Wednesday, December 5, 2012

Hanukkah

Hanukkah



 
Hanukkah
Hanukkah
A Hanukkiya or Hanukkah Menorah
Official nameHebrew: חֲנֻכָּה or חנוכה
English translation: "Establishing" or "Dedication" (of the Temple in Jerusalem)
Also calledFestival of Lights, Festival of Dedication
Observed byJews
TypeJewish
SignificanceThe Maccabees successfully rebelled against Antiochus IV Epiphanes. According to the Talmud, a late text, the Temple was purified and the wicks of the menorah miraculously burned for eight days, even though there was only enough sacred oil for one day's lighting.
Begins25 Kislev
Ends2 Tevet or 3 Tevet
2012 dateSunset, December 8 to nightfall, December 16
CelebrationsLighting candles each night. Singing special songs, such as Ma'oz Tzur. Reciting Hallel prayer. Eating foods fried in oil, such as latkes and sufganiyot, and dairy foods. Playing the dreidel game, and giving Hanukkah gelt
Related toPurim, as a rabbinically decreed holiday.
Hanukkah (Hebrew: חֲנֻכָּה, Tiberian: Ḥănukkāh, usually spelled חנוכה, pronounced [χanuˈka] in Modern Hebrew; a transliteration also romanized as Chanukah, Chanukkah or Chanuka), also known as the Festival of Lights, is an eight-day Jewish holiday commemorating the rededication of the Holy Temple (the Second Temple) in Jerusalem at the time of the Maccabean Revolt of the 2nd century BCE.

 Hanukkah is observed for eight nights and days, starting on the 25th day of Kislev according to the Hebrew calendar, which may occur at any time from late November to late December in the Gregorian calendar.

The festival is observed by the kindling of the lights of a unique candelabrum, the nine-branched Menorah or Hanukiah, one additional light on each night of the holiday, progressing to eight on the final night. The typical Menorah consists of eight branches with an additional raised branch. The extra light is called a shamash (Hebrew: שמש‎, "attendant")[1] and is given a distinct location, usually above or below the rest. The purpose of the shamash is to have a light available for use, as using the Hanukkah lights themselves is forbidden.[2]


Boy lighting Hanukkah candles
The name "Hanukkah" derives from the Hebrew verb "חנך", meaning "to dedicate". On Hanukkah, the Jews regained control of Jerusalem and rededicated the Temple.[3]

Many homiletical explanations have been given for the name:[4]
  • The name can be broken down into חנו כ"ה, "they rested on the twenty-fifth", referring to the fact that the Jews ceased fighting on the 25th day of Kislev, the day on which the holiday begins.[5]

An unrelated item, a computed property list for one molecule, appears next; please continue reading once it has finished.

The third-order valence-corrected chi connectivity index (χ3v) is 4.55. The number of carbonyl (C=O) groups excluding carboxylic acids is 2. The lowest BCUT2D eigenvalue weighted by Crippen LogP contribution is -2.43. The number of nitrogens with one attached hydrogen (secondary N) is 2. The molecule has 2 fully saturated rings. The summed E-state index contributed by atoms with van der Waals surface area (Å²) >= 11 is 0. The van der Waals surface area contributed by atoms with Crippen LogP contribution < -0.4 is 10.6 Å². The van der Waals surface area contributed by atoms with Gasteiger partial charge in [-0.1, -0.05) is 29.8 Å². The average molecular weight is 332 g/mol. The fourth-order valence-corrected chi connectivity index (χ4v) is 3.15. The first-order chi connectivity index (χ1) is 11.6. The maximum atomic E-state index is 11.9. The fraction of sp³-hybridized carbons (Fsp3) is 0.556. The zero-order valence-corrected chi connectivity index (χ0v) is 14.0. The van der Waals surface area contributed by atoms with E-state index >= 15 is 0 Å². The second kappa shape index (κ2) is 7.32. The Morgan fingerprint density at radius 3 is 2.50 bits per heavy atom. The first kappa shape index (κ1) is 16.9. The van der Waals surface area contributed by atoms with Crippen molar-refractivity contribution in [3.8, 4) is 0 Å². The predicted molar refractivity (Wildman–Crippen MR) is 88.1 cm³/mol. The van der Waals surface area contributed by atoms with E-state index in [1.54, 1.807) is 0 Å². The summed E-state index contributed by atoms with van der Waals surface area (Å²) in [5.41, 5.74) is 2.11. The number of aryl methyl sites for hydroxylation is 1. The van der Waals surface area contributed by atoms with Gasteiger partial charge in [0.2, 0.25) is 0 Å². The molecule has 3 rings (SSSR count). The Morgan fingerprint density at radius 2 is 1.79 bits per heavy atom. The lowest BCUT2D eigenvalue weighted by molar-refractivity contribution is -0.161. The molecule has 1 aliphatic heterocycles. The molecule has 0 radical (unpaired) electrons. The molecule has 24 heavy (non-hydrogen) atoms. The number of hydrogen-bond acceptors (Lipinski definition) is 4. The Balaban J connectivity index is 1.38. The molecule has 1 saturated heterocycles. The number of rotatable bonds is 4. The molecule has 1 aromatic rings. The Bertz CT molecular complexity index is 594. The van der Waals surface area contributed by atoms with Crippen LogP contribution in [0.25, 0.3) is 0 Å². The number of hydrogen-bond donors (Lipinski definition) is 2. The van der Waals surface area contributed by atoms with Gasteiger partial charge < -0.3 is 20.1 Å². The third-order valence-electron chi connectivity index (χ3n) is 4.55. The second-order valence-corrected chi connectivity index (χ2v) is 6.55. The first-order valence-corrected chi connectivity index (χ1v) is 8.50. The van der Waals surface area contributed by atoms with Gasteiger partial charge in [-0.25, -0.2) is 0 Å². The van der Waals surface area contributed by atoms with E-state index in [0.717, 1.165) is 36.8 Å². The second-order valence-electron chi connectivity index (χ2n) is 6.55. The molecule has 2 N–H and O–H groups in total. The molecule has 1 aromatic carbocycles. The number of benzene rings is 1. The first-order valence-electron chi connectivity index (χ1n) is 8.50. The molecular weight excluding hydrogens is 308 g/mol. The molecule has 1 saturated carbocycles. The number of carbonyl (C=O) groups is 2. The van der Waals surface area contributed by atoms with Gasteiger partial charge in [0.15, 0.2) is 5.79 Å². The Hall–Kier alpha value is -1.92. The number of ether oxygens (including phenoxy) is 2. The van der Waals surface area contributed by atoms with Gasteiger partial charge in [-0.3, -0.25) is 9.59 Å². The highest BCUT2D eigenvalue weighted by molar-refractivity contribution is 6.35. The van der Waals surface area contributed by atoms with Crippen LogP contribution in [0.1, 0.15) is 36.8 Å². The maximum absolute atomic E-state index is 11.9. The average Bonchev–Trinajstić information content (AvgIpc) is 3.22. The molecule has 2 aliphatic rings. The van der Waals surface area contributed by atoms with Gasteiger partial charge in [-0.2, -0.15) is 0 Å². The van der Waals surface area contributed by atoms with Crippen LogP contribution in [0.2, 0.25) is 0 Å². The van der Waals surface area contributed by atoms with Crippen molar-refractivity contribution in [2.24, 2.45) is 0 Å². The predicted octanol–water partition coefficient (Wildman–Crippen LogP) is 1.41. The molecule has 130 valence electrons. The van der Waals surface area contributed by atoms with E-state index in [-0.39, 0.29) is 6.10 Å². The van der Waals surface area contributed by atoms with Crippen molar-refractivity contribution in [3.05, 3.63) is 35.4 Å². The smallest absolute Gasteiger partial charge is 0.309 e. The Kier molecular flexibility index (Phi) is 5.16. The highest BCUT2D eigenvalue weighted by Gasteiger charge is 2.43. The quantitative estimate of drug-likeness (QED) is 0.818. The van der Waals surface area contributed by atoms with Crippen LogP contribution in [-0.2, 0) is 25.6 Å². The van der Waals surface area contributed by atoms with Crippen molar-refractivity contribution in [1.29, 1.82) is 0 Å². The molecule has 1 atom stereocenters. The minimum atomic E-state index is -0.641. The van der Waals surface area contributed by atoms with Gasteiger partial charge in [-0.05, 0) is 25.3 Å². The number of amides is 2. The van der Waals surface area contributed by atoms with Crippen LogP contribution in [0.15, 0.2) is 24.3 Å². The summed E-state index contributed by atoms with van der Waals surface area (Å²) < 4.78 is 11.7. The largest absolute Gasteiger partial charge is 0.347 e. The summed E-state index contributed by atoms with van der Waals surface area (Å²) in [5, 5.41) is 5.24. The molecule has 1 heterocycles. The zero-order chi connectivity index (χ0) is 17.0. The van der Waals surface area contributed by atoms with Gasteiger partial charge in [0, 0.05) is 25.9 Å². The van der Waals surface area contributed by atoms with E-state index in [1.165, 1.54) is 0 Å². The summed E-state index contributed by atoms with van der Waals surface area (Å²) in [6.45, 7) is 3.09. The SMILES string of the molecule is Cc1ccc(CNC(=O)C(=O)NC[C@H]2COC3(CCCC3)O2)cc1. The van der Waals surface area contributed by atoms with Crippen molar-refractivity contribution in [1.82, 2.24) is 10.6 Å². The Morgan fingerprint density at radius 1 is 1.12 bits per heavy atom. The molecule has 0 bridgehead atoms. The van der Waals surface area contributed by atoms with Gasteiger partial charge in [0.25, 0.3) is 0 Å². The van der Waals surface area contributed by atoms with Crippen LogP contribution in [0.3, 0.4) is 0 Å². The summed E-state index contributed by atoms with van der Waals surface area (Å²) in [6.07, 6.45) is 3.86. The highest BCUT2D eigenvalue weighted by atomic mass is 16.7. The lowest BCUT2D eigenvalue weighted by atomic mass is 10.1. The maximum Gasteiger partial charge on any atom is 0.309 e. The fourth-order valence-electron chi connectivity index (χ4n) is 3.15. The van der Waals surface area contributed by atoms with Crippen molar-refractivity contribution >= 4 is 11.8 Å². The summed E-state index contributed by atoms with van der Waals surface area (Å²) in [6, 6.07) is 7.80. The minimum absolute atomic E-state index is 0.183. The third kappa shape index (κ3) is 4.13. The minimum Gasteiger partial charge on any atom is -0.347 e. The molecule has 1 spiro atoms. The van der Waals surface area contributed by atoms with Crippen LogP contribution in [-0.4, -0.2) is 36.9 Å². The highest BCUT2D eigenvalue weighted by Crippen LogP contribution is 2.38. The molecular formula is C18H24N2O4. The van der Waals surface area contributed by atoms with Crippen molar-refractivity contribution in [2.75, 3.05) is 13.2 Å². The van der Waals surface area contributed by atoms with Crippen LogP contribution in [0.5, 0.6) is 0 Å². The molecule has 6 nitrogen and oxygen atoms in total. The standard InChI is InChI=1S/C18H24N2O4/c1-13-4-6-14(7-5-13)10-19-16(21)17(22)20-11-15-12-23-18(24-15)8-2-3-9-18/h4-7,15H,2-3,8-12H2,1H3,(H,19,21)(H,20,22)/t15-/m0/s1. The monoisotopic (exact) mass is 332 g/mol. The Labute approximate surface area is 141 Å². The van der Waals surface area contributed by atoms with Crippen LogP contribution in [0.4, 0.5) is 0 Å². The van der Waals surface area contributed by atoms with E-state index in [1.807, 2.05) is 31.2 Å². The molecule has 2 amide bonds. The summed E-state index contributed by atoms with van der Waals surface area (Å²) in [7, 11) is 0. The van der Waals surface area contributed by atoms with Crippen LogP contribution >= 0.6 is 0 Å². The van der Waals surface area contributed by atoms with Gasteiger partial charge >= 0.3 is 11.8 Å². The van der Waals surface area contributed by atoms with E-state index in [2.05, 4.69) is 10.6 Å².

חנוכה (Hanukkah) is also the Hebrew acronym for ח נרות והלכה כבית הלל — "Eight candles, and the halakha is like the House of Hillel". This is a reference to the disagreement between two rabbinical schools of thought — the House of Hillel and the House of Shammai — on the proper order in which to light the Hanukkah flames. Shammai opined that eight candles should be lit on the first night, seven on the second night, and so on down to one on the last night. Hillel argued in favor of starting with one candle and lighting an additional one every night, up to eight on the eighth night. Jewish law adopted the position of Hilleldit] Historical sources

Maccabees, Mishna and Talmud

The story of Hanukkah, along with its laws and customs, is entirely missing from the Mishna apart from several passing references (Bikkurim 1:6, Rosh HaShanah 1:3, Taanit 2:10, Megillah 3:4 and 3:6, Moed Katan 3:9, and Bava Kama 6:6). Rav Nissim Gaon postulates in his Hakdamah Le'mafteach Hatalmud that information on the holiday was so commonplace that the Mishna felt no need to explain it. Reuvein Margolies[6] suggests that as the Mishnah was redacted after the Bar Kochba revolt, its editors were reluctant to include explicit discussion of a holiday celebrating another relatively recent revolt against a foreign ruler, for fear of antagonizing the Romans.


Hanukkah lamp unearthed near Jerusalem about 1900

The story of Hanukkah is preserved in the books of the First and Second Maccabees. These books are not part of the Tanakh (Hebrew Bible); they are apocryphal books instead. The miracle of the one-day supply of oil miraculously lasting eight days is first described in the Talmud, written about 600 years after the events described in the books of Maccabees. [7]